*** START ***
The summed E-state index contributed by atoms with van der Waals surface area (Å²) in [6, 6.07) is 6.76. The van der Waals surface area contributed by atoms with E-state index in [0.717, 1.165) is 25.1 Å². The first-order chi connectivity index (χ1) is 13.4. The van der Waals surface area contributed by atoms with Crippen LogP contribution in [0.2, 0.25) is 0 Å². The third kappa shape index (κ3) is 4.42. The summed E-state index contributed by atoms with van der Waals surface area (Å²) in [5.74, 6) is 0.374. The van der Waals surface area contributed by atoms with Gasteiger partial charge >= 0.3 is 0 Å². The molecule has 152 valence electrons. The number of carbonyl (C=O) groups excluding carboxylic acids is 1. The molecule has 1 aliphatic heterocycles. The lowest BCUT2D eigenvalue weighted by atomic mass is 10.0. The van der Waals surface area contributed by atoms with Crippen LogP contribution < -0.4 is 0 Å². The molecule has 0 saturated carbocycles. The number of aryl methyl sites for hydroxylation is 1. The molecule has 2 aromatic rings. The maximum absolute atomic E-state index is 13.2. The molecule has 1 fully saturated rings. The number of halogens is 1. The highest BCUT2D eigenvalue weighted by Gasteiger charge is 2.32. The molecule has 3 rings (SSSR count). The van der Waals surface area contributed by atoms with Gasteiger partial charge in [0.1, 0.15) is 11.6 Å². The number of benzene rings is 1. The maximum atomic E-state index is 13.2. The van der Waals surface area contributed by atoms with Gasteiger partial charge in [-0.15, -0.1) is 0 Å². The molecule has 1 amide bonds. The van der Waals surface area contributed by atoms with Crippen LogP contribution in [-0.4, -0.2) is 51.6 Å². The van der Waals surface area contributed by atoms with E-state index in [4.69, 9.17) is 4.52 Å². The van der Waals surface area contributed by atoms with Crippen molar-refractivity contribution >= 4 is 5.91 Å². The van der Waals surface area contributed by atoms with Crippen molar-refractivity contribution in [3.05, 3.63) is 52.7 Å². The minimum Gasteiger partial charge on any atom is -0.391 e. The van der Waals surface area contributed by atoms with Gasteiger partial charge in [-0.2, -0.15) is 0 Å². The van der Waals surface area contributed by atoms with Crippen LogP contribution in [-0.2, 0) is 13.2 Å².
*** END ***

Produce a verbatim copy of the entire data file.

The summed E-state index contributed by atoms with van der Waals surface area (Å²) in [6, 6.07) is 6.76. The van der Waals surface area contributed by atoms with E-state index in [0.717, 1.165) is 25.1 Å². The first-order chi connectivity index (χ1) is 13.4. The van der Waals surface area contributed by atoms with Crippen LogP contribution in [0.2, 0.25) is 0 Å². The third kappa shape index (κ3) is 4.42. The summed E-state index contributed by atoms with van der Waals surface area (Å²) in [5.74, 6) is 0.374. The van der Waals surface area contributed by atoms with Gasteiger partial charge >= 0.3 is 0 Å². The molecule has 152 valence electrons. The number of carbonyl (C=O) groups excluding carboxylic acids is 1. The molecule has 1 aliphatic heterocycles. The lowest BCUT2D eigenvalue weighted by atomic mass is 10.0. The van der Waals surface area contributed by atoms with Crippen LogP contribution < -0.4 is 0 Å². The molecule has 0 saturated carbocycles. The number of aryl methyl sites for hydroxylation is 1. The molecule has 2 aromatic rings. The maximum absolute atomic E-state index is 13.2. The molecule has 1 fully saturated rings. The number of halogens is 1. The highest BCUT2D eigenvalue weighted by Gasteiger charge is 2.32. The molecule has 3 rings (SSSR count). The van der Waals surface area contributed by atoms with Gasteiger partial charge in [0.1, 0.15) is 11.6 Å². The number of benzene rings is 1. The maximum atomic E-state index is 13.2. The van der Waals surface area contributed by atoms with Gasteiger partial charge in [-0.15, -0.1) is 0 Å². The molecule has 1 amide bonds. The van der Waals surface area contributed by atoms with Crippen LogP contribution in [-0.4, -0.2) is 51.6 Å². The van der Waals surface area contributed by atoms with E-state index in [4.69, 9.17) is 4.52 Å². The van der Waals surface area contributed by atoms with Crippen molar-refractivity contribution >= 4 is 5.91 Å². The van der Waals surface area contributed by atoms with Crippen molar-refractivity contribution in [3.05, 3.63) is 52.7 Å². The minimum Gasteiger partial charge on any atom is -0.391 e. The van der Waals surface area contributed by atoms with Gasteiger partial charge in [-0.2, -0.15) is 0 Å². The van der Waals surface area contributed by atoms with Crippen LogP contribution in [-0.2, 0) is 13.2 Å².